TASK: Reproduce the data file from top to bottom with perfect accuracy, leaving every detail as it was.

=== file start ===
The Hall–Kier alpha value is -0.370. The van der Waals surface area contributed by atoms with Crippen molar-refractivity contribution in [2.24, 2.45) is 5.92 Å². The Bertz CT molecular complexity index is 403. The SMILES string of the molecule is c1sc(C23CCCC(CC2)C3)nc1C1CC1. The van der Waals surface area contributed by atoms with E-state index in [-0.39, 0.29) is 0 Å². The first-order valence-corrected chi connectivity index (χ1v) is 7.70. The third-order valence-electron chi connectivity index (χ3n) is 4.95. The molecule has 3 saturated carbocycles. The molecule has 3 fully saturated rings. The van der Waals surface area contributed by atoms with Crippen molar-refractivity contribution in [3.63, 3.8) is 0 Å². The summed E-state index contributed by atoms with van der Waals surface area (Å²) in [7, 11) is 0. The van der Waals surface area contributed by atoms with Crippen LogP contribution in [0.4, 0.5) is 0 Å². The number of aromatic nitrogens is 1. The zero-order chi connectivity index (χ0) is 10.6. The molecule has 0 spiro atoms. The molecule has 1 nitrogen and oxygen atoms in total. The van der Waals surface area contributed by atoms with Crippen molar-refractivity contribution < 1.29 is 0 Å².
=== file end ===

The Hall–Kier alpha value is -0.370. The van der Waals surface area contributed by atoms with Crippen molar-refractivity contribution in [2.24, 2.45) is 5.92 Å². The Bertz CT molecular complexity index is 403. The SMILES string of the molecule is c1sc(C23CCCC(CC2)C3)nc1C1CC1. The van der Waals surface area contributed by atoms with E-state index in [-0.39, 0.29) is 0 Å². The first-order valence-corrected chi connectivity index (χ1v) is 7.70. The third-order valence-electron chi connectivity index (χ3n) is 4.95. The molecule has 3 saturated carbocycles. The molecule has 3 fully saturated rings. The van der Waals surface area contributed by atoms with Crippen molar-refractivity contribution in [3.63, 3.8) is 0 Å². The summed E-state index contributed by atoms with van der Waals surface area (Å²) in [7, 11) is 0. The van der Waals surface area contributed by atoms with Crippen LogP contribution in [0.4, 0.5) is 0 Å². The number of aromatic nitrogens is 1. The zero-order chi connectivity index (χ0) is 10.6. The molecule has 0 spiro atoms. The molecule has 1 nitrogen and oxygen atoms in total. The van der Waals surface area contributed by atoms with Crippen molar-refractivity contribution < 1.29 is 0 Å².